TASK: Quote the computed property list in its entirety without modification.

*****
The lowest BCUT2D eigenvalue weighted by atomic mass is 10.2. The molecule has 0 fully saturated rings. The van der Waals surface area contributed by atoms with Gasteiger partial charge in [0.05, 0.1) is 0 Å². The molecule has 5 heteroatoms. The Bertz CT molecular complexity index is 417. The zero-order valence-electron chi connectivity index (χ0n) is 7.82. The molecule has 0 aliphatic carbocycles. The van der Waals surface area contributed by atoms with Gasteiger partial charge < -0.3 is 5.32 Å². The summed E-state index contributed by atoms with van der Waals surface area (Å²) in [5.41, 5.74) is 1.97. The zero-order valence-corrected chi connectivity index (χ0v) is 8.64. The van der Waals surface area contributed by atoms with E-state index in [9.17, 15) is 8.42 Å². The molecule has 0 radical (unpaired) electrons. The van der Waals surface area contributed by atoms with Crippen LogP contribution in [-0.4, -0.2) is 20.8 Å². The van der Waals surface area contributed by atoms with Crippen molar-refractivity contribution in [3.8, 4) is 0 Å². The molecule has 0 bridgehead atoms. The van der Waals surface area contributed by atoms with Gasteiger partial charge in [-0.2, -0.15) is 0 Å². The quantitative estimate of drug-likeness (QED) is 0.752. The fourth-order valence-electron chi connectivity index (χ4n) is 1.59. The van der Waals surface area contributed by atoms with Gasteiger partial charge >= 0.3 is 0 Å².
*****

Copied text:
The lowest BCUT2D eigenvalue weighted by atomic mass is 10.2. The molecule has 0 fully saturated rings. The van der Waals surface area contributed by atoms with Gasteiger partial charge in [0.05, 0.1) is 0 Å². The molecule has 5 heteroatoms. The Bertz CT molecular complexity index is 417. The zero-order valence-electron chi connectivity index (χ0n) is 7.82. The molecule has 0 aliphatic carbocycles. The van der Waals surface area contributed by atoms with Gasteiger partial charge < -0.3 is 5.32 Å². The summed E-state index contributed by atoms with van der Waals surface area (Å²) in [5.41, 5.74) is 1.97. The zero-order valence-corrected chi connectivity index (χ0v) is 8.64. The van der Waals surface area contributed by atoms with E-state index in [9.17, 15) is 8.42 Å². The molecule has 0 radical (unpaired) electrons. The van der Waals surface area contributed by atoms with Crippen LogP contribution in [-0.4, -0.2) is 20.8 Å². The van der Waals surface area contributed by atoms with Crippen molar-refractivity contribution in [3.8, 4) is 0 Å². The molecule has 0 bridgehead atoms. The van der Waals surface area contributed by atoms with Gasteiger partial charge in [-0.2, -0.15) is 0 Å². The quantitative estimate of drug-likeness (QED) is 0.752. The fourth-order valence-electron chi connectivity index (χ4n) is 1.59. The van der Waals surface area contributed by atoms with Gasteiger partial charge >= 0.3 is 0 Å².